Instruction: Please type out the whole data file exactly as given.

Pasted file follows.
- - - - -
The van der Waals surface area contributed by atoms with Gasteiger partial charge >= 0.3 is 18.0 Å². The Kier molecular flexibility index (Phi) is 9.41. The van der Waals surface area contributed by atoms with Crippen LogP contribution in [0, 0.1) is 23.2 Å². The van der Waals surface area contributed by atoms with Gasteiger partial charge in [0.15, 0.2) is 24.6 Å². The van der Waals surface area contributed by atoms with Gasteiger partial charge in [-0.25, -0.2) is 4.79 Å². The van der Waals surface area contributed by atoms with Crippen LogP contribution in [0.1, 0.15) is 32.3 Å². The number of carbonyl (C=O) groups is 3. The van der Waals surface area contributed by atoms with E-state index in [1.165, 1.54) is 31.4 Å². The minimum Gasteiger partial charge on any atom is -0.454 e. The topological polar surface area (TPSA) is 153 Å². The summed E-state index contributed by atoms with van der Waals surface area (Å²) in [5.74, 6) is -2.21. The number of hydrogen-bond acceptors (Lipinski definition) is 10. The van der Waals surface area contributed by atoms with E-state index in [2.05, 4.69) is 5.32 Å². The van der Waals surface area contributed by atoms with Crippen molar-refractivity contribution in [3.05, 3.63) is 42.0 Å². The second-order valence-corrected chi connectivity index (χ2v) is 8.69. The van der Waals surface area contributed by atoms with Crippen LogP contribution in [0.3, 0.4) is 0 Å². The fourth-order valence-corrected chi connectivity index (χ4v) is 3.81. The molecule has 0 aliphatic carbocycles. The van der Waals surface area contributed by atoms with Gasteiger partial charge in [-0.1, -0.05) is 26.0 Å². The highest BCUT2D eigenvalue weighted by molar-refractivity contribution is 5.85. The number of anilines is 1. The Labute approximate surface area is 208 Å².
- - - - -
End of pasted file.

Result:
The van der Waals surface area contributed by atoms with Gasteiger partial charge >= 0.3 is 18.0 Å². The Kier molecular flexibility index (Phi) is 9.41. The van der Waals surface area contributed by atoms with Crippen LogP contribution in [0, 0.1) is 23.2 Å². The van der Waals surface area contributed by atoms with Gasteiger partial charge in [0.15, 0.2) is 24.6 Å². The van der Waals surface area contributed by atoms with Gasteiger partial charge in [-0.25, -0.2) is 4.79 Å². The van der Waals surface area contributed by atoms with Crippen LogP contribution in [0.1, 0.15) is 32.3 Å². The number of carbonyl (C=O) groups is 3. The van der Waals surface area contributed by atoms with E-state index in [1.165, 1.54) is 31.4 Å². The minimum Gasteiger partial charge on any atom is -0.454 e. The topological polar surface area (TPSA) is 153 Å². The summed E-state index contributed by atoms with van der Waals surface area (Å²) in [5.74, 6) is -2.21. The number of hydrogen-bond acceptors (Lipinski definition) is 10. The van der Waals surface area contributed by atoms with E-state index in [2.05, 4.69) is 5.32 Å². The van der Waals surface area contributed by atoms with Crippen molar-refractivity contribution in [3.05, 3.63) is 42.0 Å². The second-order valence-corrected chi connectivity index (χ2v) is 8.69. The van der Waals surface area contributed by atoms with Crippen LogP contribution in [0.3, 0.4) is 0 Å². The fourth-order valence-corrected chi connectivity index (χ4v) is 3.81. The molecule has 0 aliphatic carbocycles. The van der Waals surface area contributed by atoms with Gasteiger partial charge in [-0.1, -0.05) is 26.0 Å². The highest BCUT2D eigenvalue weighted by molar-refractivity contribution is 5.85. The number of anilines is 1. The Labute approximate surface area is 208 Å².